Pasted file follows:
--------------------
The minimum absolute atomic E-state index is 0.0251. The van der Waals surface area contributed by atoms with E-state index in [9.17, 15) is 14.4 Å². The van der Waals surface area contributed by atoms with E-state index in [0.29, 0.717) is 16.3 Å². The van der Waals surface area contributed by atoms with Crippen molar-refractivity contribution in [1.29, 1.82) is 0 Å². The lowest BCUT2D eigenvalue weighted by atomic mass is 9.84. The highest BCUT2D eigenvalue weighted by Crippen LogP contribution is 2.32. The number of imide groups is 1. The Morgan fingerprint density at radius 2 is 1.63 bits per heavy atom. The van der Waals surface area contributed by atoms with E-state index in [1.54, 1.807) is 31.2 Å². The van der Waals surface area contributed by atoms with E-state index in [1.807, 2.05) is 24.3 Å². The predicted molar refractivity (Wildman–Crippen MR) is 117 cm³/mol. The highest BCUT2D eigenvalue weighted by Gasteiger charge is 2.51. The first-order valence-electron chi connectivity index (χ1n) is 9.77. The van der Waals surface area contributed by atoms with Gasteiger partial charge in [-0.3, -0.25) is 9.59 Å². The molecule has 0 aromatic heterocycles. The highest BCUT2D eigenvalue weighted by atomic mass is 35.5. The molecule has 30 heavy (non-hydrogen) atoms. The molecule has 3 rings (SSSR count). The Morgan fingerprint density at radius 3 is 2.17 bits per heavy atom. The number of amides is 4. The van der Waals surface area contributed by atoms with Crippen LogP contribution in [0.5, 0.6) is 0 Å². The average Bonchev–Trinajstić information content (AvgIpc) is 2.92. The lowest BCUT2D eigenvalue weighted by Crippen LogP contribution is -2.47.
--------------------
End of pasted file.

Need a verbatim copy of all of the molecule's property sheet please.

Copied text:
The minimum absolute atomic E-state index is 0.0251. The van der Waals surface area contributed by atoms with E-state index in [9.17, 15) is 14.4 Å². The van der Waals surface area contributed by atoms with E-state index in [0.29, 0.717) is 16.3 Å². The van der Waals surface area contributed by atoms with Crippen molar-refractivity contribution in [1.29, 1.82) is 0 Å². The lowest BCUT2D eigenvalue weighted by atomic mass is 9.84. The highest BCUT2D eigenvalue weighted by Crippen LogP contribution is 2.32. The number of imide groups is 1. The Morgan fingerprint density at radius 2 is 1.63 bits per heavy atom. The van der Waals surface area contributed by atoms with E-state index in [1.54, 1.807) is 31.2 Å². The van der Waals surface area contributed by atoms with E-state index in [1.807, 2.05) is 24.3 Å². The predicted molar refractivity (Wildman–Crippen MR) is 117 cm³/mol. The highest BCUT2D eigenvalue weighted by Gasteiger charge is 2.51. The first-order valence-electron chi connectivity index (χ1n) is 9.77. The van der Waals surface area contributed by atoms with Gasteiger partial charge in [-0.3, -0.25) is 9.59 Å². The molecule has 0 aromatic heterocycles. The highest BCUT2D eigenvalue weighted by atomic mass is 35.5. The molecule has 30 heavy (non-hydrogen) atoms. The molecule has 3 rings (SSSR count). The Morgan fingerprint density at radius 3 is 2.17 bits per heavy atom. The number of amides is 4. The van der Waals surface area contributed by atoms with Crippen LogP contribution in [0.5, 0.6) is 0 Å². The average Bonchev–Trinajstić information content (AvgIpc) is 2.92. The lowest BCUT2D eigenvalue weighted by Crippen LogP contribution is -2.47.